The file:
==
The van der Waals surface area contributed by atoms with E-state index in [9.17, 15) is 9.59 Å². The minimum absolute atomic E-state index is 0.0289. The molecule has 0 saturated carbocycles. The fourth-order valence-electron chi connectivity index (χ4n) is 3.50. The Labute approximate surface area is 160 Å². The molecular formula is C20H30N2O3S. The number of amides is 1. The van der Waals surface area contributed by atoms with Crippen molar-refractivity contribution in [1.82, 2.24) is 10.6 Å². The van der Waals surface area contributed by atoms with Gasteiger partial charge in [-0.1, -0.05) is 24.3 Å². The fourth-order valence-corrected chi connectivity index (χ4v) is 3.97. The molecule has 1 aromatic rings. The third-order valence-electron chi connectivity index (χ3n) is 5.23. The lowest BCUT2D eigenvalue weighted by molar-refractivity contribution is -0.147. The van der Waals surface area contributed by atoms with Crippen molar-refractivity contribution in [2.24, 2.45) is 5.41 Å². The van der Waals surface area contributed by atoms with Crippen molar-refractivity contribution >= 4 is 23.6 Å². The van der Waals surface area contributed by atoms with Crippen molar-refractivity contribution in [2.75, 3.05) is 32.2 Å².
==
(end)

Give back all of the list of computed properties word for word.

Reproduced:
The van der Waals surface area contributed by atoms with E-state index in [9.17, 15) is 9.59 Å². The minimum absolute atomic E-state index is 0.0289. The molecule has 0 saturated carbocycles. The fourth-order valence-electron chi connectivity index (χ4n) is 3.50. The Labute approximate surface area is 160 Å². The molecular formula is C20H30N2O3S. The number of amides is 1. The van der Waals surface area contributed by atoms with Crippen molar-refractivity contribution in [1.82, 2.24) is 10.6 Å². The van der Waals surface area contributed by atoms with Gasteiger partial charge in [-0.1, -0.05) is 24.3 Å². The fourth-order valence-corrected chi connectivity index (χ4v) is 3.97. The molecule has 1 aromatic rings. The third-order valence-electron chi connectivity index (χ3n) is 5.23. The lowest BCUT2D eigenvalue weighted by molar-refractivity contribution is -0.147. The van der Waals surface area contributed by atoms with Crippen molar-refractivity contribution in [2.24, 2.45) is 5.41 Å². The van der Waals surface area contributed by atoms with Crippen molar-refractivity contribution >= 4 is 23.6 Å². The van der Waals surface area contributed by atoms with Crippen molar-refractivity contribution in [2.75, 3.05) is 32.2 Å².